A new project to help the social care sector in Wales plan its workforce requirements post-Brexit has been announced
£200,000 has been allocated from the Welsh Government’s EU Transition Fund to fund research into how the Brexit process could impact on the social care workforce in Wales, and to help the sector plan for any eventualities.
The £50m EU Transition Fund was set up to help business, public services and others prepare for the impacts of Brexit.
The research will collect data on the make-up of the social care workforce and determine whether there are any geographic regions or particular roles within social care that are particularly dependent on EU nationals, which could be adversely affected, depending on the transitional arrangements and migration policy agreed by the UK Government and the European Union.
Having a clear understanding of the make-up of the social care workforce and the extent of EU nationals currently employed will allow stakeholders across local government, the independent and third sectors to identify whether there are any areas of particular vulnerability and to support them plan accordingly to ensure continuity of care.
It will allow stakeholders to ensure any contingency planning and preparations are proportionate to the level of potential risk. It will also provide reassurance both to the sector and to people receiving care and their families.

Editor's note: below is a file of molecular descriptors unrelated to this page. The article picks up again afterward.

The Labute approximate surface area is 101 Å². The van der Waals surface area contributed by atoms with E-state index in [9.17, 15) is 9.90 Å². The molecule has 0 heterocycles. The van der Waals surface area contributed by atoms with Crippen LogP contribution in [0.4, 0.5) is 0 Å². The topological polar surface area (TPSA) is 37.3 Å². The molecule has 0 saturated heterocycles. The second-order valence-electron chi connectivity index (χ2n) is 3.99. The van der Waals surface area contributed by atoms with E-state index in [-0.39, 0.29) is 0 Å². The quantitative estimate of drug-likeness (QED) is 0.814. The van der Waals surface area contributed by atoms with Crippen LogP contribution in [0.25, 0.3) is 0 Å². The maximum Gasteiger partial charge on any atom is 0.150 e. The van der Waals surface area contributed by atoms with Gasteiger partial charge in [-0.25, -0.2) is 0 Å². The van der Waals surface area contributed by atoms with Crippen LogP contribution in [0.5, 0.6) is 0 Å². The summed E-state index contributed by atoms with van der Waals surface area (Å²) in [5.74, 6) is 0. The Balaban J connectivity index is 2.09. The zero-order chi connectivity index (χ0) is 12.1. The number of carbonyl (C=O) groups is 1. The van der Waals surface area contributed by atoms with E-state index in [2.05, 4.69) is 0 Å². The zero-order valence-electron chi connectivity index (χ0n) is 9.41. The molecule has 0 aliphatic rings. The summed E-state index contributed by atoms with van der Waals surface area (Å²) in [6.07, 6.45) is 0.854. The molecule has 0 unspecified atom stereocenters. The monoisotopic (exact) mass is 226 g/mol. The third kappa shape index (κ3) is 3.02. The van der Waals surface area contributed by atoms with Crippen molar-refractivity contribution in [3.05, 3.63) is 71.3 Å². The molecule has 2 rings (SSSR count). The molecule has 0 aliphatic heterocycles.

Social Care Minister, Huw Irranca-Davies said:
“Social care is a significant employer and contributor to the economy in Wales, with the adult social care sector employing more than 80,000 staff across Wales. The care and support provided by the workforce protects and supports some of the most vulnerable members of our society. This is why it is a cross-cutting priority within our national strategy, Prosperity for All.
“The sector is already facing a range of pressures, including recruitment and retention difficulties and increasing demand for care. The potential uncertainty Brexit could cause the workforce, especially for EU nationals and nationals who are from outside the EU, exacerbate these challenges. It is also important everyone working in social care feels welcome and valued for the role they play in delivering care to the people of Wales. This is why it’s essential the UK negotiates a sensible Brexit, which puts people, jobs and the economy first.
“Having robust and complete nationality data which covers all aspects of the market, as well as other workforce data which could effectively be collected at the same time, will enable the Welsh Government to support the sector in identifying and planning for its workforce requirements post-Brexit.”
Gerry Evans, Director of Regulation and Intelligence and Deputy CEO at Social Care Wales said:
“Having a skilled workforce with the right values is at the core of delivering high quality social care in Wales. Ensuring we have such a workforce to meet the growing demand for care and support is one of the main challenges the sector faces over the next decade.
“We know that individuals from the EU have made an important contribution to delivering quality care in Wales and this research will help us to understand approaches that need to be adopted to maintain and extend the social care workforce into the future. Social Care Wales looks forward to working with Welsh Government on this important work over the coming months.”
The data gathered will also be integral to the development of a targeted workforce strategy which will contribute to the delivery of A Healthier Wales, the Welsh Government’s long Term Plan for Health and Social Care in Wales.